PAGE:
Mercy Care keeps its focus on Atlanta's most vulnerable


Dr. Richard Hansen, 62, medical director for Emory Specialty Associates Primary Care Division, describes himself as having been educated at George Washington University medical school, trained at Emory University Hospital, and reeducated at Mercy Care, a clinic system that operates Atlanta's only health care for the homeless program.

That's because 20 years ago, when he first began volunteering at Mercy Care as a Saint Joseph's Hospital internist, he says he thought of the homeless as "mainly crazy, disheveled, unkempt people who had been released too soon from psychiatric facilities."

Staying true to Catholic values, PeaceHealth weathers a crisis


Josiah S. "Sy" Johnson was settling into his new position as chief executive of the PeaceHealth Columbia Network, in Longview, Wash., when a major crisis unfolded: a caregiver at a network hospital was suspected of diverting narcotics in ways that could have exposed a number of patients over two years to Hepatitis C infection.

"It was very scary," Johnson said. He learned, in February 2014, that a caregiver in direct patient care at a network hospital might be working under the influence of drugs. Fourteen months earlier, one of the caregiver's patients at PeaceHealth Southwest Medical Center in Vancouver, Wash., had tested positive for Hepatitis C.

"A wave of worry" descended on Johnson. Johnson left PeaceHealth in April, but as the crisis was unfolding, he wore two hats in its Columbia Network. In addition to being the top executive, he was chief mission officer. As such, he determined to stay true to the core value that every person is a treasure.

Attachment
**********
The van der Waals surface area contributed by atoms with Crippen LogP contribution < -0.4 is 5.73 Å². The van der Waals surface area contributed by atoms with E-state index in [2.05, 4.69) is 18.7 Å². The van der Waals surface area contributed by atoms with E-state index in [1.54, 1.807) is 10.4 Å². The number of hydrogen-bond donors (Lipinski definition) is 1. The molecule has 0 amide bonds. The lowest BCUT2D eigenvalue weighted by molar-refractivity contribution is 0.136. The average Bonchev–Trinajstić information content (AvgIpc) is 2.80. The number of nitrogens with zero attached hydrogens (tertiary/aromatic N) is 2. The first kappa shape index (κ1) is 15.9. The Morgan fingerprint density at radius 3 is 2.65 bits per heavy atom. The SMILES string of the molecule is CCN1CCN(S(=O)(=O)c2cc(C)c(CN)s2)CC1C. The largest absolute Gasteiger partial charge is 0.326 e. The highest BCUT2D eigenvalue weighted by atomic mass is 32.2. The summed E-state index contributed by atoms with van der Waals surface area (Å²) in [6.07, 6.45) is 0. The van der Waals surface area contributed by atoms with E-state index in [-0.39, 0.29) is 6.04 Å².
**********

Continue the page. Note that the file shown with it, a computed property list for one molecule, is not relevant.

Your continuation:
Proposed bylaws would allow CHA membership to be more inclusive

CHA members will vote in Washington, D.C., at the June 8 Membership Assembly meeting at the Catholic Health Assembly on whether to adopt new bylaws that would expand the criteria for association membership.

Under the proposed bylaws modifications, voting members of CHA can be either not-for-profit or for-profit. Currently members must be not-for-profit organizations.

Both Catholic and non-Catholic organizations would be eligible to join CHA as voting members.

CHI rural hospital boasts close ties among its staff


It's all relative in Little Falls, Minn.

When Drs. Heather and Christopher Bell joined the medical staff at CHI St. Gabriel's Hospital in Little Falls, Minn., three years ago, their status as a young married couple practicing medicine together was not unique, or even out of the ordinary in this small farming community.

That in itself is something out of the ordinary.

Oncologist to deliver a Catholic Health Assembly keynote address